So I was on pins and needles watching for the outcrop. The first problem cropped up on the edge of Gubbio. The sign on the road quite clearly said "no buses". Our Italian bus driver solved that problem in fine Italian style by ignoring it and driving right on past. We headed up the gorge, rounded a bend, and there was the canal, but I noted with a sinking heart that we had already passed the outcrop on the narrow road, which was pretty much not appropriate for buses (which is what the sign said, I think...). We drove for an interminable number of kilometers up the canyon (I figured about 80 kilometers, but the reality was probably 10), where the driver found a pullout that might be big enough to turn the bus around in.

Those of you who've seen the Austin Powers chase scene where he has a bit of trouble turning a golf cart around will appreciate what our bus driver did on that mountain road with a narrow pullout and a steep canyon wall. This wasn't a Y-turn. This was a Spiro-graph turn, for those of you who remember that toy. Back and forth for what felt like an hour, but was probably more like five minutes. But it finally happened and we headed back down the canyon.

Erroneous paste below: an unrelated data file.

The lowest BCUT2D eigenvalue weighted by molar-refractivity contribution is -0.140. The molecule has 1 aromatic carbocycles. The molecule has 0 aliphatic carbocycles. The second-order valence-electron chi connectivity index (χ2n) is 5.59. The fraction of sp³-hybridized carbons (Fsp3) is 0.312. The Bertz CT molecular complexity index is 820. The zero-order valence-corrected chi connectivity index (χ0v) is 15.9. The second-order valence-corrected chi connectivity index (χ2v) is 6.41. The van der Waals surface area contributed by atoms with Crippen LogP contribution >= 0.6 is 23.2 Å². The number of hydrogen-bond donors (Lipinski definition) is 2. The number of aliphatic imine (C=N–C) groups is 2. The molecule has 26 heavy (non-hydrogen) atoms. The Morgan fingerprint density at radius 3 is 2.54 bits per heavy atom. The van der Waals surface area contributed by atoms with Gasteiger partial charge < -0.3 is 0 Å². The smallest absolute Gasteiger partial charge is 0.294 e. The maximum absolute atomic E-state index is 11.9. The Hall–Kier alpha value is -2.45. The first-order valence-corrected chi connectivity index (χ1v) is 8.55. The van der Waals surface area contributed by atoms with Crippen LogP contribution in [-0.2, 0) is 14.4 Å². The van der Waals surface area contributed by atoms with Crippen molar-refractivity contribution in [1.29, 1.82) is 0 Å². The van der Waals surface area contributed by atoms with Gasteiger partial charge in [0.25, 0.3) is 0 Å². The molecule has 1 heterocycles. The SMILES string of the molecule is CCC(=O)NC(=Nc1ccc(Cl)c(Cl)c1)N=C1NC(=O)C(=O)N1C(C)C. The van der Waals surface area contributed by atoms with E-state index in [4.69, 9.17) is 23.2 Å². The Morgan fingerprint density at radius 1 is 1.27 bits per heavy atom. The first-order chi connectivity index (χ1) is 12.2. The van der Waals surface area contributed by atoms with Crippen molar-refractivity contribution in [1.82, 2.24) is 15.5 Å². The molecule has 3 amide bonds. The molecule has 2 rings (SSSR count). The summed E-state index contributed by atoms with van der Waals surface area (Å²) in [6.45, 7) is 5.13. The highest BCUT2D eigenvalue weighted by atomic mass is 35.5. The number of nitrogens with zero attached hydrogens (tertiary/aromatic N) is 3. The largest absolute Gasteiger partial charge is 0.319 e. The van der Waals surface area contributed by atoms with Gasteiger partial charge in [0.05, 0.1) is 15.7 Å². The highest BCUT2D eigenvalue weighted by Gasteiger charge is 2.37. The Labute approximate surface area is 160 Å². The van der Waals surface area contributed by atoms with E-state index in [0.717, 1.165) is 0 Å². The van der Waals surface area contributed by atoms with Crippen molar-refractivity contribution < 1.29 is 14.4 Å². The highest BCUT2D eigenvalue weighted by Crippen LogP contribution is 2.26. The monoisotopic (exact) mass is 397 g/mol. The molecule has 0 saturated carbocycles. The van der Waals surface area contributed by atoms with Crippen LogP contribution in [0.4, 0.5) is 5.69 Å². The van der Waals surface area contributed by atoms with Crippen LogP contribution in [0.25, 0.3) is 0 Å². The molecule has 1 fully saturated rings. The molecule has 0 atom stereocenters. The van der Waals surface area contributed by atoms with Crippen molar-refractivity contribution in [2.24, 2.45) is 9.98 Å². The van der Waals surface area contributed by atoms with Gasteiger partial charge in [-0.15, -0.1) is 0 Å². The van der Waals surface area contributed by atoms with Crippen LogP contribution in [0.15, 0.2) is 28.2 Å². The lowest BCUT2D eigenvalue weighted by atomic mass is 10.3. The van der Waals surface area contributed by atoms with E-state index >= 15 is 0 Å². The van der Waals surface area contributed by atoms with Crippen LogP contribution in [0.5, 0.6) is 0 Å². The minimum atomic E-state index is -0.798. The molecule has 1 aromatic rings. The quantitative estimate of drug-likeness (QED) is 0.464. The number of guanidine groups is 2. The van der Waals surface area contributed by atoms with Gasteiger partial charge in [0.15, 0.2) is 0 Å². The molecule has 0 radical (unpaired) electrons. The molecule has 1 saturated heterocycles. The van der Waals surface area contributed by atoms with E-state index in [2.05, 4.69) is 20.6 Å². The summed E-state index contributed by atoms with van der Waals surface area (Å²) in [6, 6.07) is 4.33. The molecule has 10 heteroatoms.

The outcrop containing the iridium layer was in fact marked with a metal placard and an interpretive sign. We gathered around to have a look.
It was not unexpected I suppose that there would be precious little of the clay layer left at the site. Souvenir hunters have produced a huge cavity in the rock, but still, it was a great moment to lay one's hand on the surface where by most accounts, the dominance of the world by the dinosaurs ended. Medieval stories abound of brave knights sallying forth to slay dragons, but it seems the deed was done some 65 million years before we arrived on the planet.
One could see the drill holes left in the rock by the researchers. It is amazing that such a modest outcrop could contain a few atoms of a substance that could reveal a clue towards solving one of the greatest mysteries of the geologic sciences.
Now about the lunch and bathrooms issue. We had been driving for hours and people were getting hungry and, um, uncomfortable. It turned out that there was a single business in the Bottacioni Gorge, but it happened to be a restaurant, and the owner was quite happy to have a crowd of hungry geologists descend on his establishment. He's been catering to geologists for decades as it turns out, enough so that we were asked to sign the geologists register that was first signed by the Alvarez and his assistants!

And the food? By all accounts, the pasta and mushroom dish was the finest lunch we had on our entire journey. It was delicious! If you ever have the chance to visit the Gubbio locality, plan on eating at the Ristorante Bottacioni.

1 comment:

geoitaliani said...

I agree with the whole story; I was there (once again) yesterday, under a heavy storm and the place was wonderful as usual, perhaps even more impressive.